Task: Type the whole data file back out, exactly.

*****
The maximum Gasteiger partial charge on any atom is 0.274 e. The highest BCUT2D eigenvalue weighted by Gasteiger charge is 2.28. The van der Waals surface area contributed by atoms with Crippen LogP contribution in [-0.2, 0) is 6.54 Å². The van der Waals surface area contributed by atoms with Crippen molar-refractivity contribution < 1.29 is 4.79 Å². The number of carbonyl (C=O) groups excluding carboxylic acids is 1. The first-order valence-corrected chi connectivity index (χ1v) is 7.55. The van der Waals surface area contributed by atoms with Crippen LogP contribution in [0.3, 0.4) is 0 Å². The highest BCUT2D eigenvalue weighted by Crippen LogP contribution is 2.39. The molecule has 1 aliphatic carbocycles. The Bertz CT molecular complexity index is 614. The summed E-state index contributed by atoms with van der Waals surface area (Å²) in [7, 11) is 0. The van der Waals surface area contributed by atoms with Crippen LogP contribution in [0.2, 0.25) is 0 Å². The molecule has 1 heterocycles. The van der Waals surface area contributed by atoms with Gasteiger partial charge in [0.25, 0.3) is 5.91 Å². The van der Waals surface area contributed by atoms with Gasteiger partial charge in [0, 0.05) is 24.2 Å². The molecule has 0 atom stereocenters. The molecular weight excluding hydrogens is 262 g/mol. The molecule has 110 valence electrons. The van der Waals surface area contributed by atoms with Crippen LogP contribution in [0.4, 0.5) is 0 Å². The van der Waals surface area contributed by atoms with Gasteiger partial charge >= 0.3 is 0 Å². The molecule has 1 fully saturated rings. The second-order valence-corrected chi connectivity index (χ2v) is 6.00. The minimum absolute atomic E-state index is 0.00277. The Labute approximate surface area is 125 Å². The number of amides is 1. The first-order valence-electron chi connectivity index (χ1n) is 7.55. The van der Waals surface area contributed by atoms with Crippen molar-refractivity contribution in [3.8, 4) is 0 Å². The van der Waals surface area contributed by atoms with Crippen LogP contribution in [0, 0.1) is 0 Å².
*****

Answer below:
The maximum Gasteiger partial charge on any atom is 0.274 e. The highest BCUT2D eigenvalue weighted by Gasteiger charge is 2.28. The van der Waals surface area contributed by atoms with Crippen LogP contribution in [-0.2, 0) is 6.54 Å². The van der Waals surface area contributed by atoms with Crippen molar-refractivity contribution < 1.29 is 4.79 Å². The number of carbonyl (C=O) groups excluding carboxylic acids is 1. The first-order valence-corrected chi connectivity index (χ1v) is 7.55. The van der Waals surface area contributed by atoms with Crippen LogP contribution in [0.3, 0.4) is 0 Å². The highest BCUT2D eigenvalue weighted by Crippen LogP contribution is 2.39. The molecule has 1 aliphatic carbocycles. The Bertz CT molecular complexity index is 614. The summed E-state index contributed by atoms with van der Waals surface area (Å²) in [7, 11) is 0. The van der Waals surface area contributed by atoms with Crippen LogP contribution in [0.2, 0.25) is 0 Å². The molecule has 1 heterocycles. The van der Waals surface area contributed by atoms with Gasteiger partial charge in [0.25, 0.3) is 5.91 Å². The van der Waals surface area contributed by atoms with Gasteiger partial charge in [0, 0.05) is 24.2 Å². The molecule has 0 atom stereocenters. The molecular weight excluding hydrogens is 262 g/mol. The molecule has 110 valence electrons. The van der Waals surface area contributed by atoms with Crippen LogP contribution in [0.4, 0.5) is 0 Å². The van der Waals surface area contributed by atoms with Gasteiger partial charge >= 0.3 is 0 Å². The molecule has 1 fully saturated rings. The second-order valence-corrected chi connectivity index (χ2v) is 6.00. The minimum absolute atomic E-state index is 0.00277. The Labute approximate surface area is 125 Å². The number of amides is 1. The first-order valence-electron chi connectivity index (χ1n) is 7.55. The van der Waals surface area contributed by atoms with Crippen molar-refractivity contribution in [3.8, 4) is 0 Å². The van der Waals surface area contributed by atoms with Crippen LogP contribution in [0, 0.1) is 0 Å².